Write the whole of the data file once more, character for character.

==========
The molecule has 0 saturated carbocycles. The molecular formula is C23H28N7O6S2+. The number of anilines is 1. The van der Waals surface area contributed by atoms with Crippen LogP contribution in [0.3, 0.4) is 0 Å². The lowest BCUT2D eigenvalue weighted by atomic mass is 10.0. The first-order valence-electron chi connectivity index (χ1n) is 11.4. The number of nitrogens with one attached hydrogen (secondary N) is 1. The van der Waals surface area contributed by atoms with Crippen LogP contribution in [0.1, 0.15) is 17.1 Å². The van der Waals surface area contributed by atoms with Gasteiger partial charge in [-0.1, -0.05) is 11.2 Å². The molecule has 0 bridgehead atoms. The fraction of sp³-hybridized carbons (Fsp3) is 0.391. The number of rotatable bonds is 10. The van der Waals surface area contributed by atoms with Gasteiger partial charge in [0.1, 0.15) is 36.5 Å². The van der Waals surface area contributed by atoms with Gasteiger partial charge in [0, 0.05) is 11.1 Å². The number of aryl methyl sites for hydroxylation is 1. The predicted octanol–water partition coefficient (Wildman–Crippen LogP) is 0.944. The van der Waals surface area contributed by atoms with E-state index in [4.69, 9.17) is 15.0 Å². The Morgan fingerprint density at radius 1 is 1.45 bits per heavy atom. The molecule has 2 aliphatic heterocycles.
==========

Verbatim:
The molecule has 0 saturated carbocycles. The molecular formula is C23H28N7O6S2+. The number of anilines is 1. The van der Waals surface area contributed by atoms with Crippen LogP contribution in [0.3, 0.4) is 0 Å². The lowest BCUT2D eigenvalue weighted by atomic mass is 10.0. The first-order valence-electron chi connectivity index (χ1n) is 11.4. The number of nitrogens with one attached hydrogen (secondary N) is 1. The van der Waals surface area contributed by atoms with Crippen LogP contribution in [0.1, 0.15) is 17.1 Å². The van der Waals surface area contributed by atoms with Gasteiger partial charge in [-0.1, -0.05) is 11.2 Å². The molecule has 0 bridgehead atoms. The fraction of sp³-hybridized carbons (Fsp3) is 0.391. The number of rotatable bonds is 10. The van der Waals surface area contributed by atoms with Gasteiger partial charge in [0.1, 0.15) is 36.5 Å². The van der Waals surface area contributed by atoms with Gasteiger partial charge in [0, 0.05) is 11.1 Å². The number of aryl methyl sites for hydroxylation is 1. The predicted octanol–water partition coefficient (Wildman–Crippen LogP) is 0.944. The van der Waals surface area contributed by atoms with E-state index in [4.69, 9.17) is 15.0 Å². The Morgan fingerprint density at radius 1 is 1.45 bits per heavy atom. The molecule has 2 aliphatic heterocycles.